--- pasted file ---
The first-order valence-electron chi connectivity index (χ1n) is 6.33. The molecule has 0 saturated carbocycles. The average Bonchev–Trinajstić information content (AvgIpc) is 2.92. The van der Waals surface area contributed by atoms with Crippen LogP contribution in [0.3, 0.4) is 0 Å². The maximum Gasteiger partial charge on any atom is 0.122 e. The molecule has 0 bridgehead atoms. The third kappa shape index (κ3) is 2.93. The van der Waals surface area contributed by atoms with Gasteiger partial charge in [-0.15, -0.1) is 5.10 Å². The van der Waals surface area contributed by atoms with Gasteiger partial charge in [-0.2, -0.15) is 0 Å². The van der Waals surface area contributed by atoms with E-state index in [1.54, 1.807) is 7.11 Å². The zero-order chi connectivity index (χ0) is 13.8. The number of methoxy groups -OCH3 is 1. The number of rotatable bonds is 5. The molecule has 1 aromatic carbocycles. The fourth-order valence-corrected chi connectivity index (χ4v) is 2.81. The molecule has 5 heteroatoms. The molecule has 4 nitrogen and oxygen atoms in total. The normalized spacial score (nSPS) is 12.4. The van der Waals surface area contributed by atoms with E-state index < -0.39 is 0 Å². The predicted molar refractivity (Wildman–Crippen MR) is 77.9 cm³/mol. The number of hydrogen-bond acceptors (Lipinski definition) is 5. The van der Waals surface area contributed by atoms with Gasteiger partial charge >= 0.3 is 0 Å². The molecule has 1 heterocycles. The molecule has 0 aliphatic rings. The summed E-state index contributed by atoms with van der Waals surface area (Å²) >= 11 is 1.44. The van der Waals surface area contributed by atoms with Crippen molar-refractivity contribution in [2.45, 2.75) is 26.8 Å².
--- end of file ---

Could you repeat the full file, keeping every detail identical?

The first-order valence-electron chi connectivity index (χ1n) is 6.33. The molecule has 0 saturated carbocycles. The average Bonchev–Trinajstić information content (AvgIpc) is 2.92. The van der Waals surface area contributed by atoms with Crippen LogP contribution in [0.3, 0.4) is 0 Å². The maximum Gasteiger partial charge on any atom is 0.122 e. The molecule has 0 bridgehead atoms. The third kappa shape index (κ3) is 2.93. The van der Waals surface area contributed by atoms with Gasteiger partial charge in [-0.15, -0.1) is 5.10 Å². The van der Waals surface area contributed by atoms with Gasteiger partial charge in [-0.2, -0.15) is 0 Å². The van der Waals surface area contributed by atoms with E-state index in [1.54, 1.807) is 7.11 Å². The zero-order chi connectivity index (χ0) is 13.8. The number of methoxy groups -OCH3 is 1. The number of rotatable bonds is 5. The molecule has 1 aromatic carbocycles. The fourth-order valence-corrected chi connectivity index (χ4v) is 2.81. The molecule has 5 heteroatoms. The molecule has 4 nitrogen and oxygen atoms in total. The normalized spacial score (nSPS) is 12.4. The van der Waals surface area contributed by atoms with E-state index < -0.39 is 0 Å². The predicted molar refractivity (Wildman–Crippen MR) is 77.9 cm³/mol. The number of hydrogen-bond acceptors (Lipinski definition) is 5. The van der Waals surface area contributed by atoms with Gasteiger partial charge >= 0.3 is 0 Å². The molecule has 1 heterocycles. The molecule has 0 aliphatic rings. The summed E-state index contributed by atoms with van der Waals surface area (Å²) >= 11 is 1.44. The van der Waals surface area contributed by atoms with Crippen molar-refractivity contribution in [2.45, 2.75) is 26.8 Å².